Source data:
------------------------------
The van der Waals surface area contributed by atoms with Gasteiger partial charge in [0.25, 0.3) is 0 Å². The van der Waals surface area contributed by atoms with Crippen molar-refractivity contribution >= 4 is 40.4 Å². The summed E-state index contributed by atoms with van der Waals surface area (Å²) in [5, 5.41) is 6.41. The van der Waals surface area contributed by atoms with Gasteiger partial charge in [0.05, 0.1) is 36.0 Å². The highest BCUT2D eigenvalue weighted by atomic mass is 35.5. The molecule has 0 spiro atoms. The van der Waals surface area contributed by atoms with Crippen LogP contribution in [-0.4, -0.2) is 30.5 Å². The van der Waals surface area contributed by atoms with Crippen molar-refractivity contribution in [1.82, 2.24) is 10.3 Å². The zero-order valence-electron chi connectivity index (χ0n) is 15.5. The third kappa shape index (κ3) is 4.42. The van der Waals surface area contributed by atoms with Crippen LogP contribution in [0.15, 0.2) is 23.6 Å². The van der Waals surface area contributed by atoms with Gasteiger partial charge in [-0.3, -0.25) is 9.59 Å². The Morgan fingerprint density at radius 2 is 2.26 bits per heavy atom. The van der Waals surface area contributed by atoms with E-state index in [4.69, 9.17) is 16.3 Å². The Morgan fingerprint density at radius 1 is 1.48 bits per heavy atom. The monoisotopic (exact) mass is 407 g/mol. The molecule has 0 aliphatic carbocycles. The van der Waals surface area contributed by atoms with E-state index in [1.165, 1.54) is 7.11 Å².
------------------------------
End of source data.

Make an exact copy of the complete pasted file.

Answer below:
The van der Waals surface area contributed by atoms with Gasteiger partial charge in [0.25, 0.3) is 0 Å². The van der Waals surface area contributed by atoms with Crippen molar-refractivity contribution >= 4 is 40.4 Å². The summed E-state index contributed by atoms with van der Waals surface area (Å²) in [5, 5.41) is 6.41. The van der Waals surface area contributed by atoms with Gasteiger partial charge in [0.05, 0.1) is 36.0 Å². The highest BCUT2D eigenvalue weighted by atomic mass is 35.5. The molecule has 0 spiro atoms. The van der Waals surface area contributed by atoms with Crippen LogP contribution in [-0.4, -0.2) is 30.5 Å². The van der Waals surface area contributed by atoms with Crippen molar-refractivity contribution in [1.82, 2.24) is 10.3 Å². The zero-order valence-electron chi connectivity index (χ0n) is 15.5. The third kappa shape index (κ3) is 4.42. The van der Waals surface area contributed by atoms with Crippen LogP contribution in [0.15, 0.2) is 23.6 Å². The van der Waals surface area contributed by atoms with Gasteiger partial charge in [-0.3, -0.25) is 9.59 Å². The Morgan fingerprint density at radius 2 is 2.26 bits per heavy atom. The van der Waals surface area contributed by atoms with E-state index in [4.69, 9.17) is 16.3 Å². The Morgan fingerprint density at radius 1 is 1.48 bits per heavy atom. The monoisotopic (exact) mass is 407 g/mol. The molecule has 0 aliphatic carbocycles. The van der Waals surface area contributed by atoms with E-state index in [1.165, 1.54) is 7.11 Å².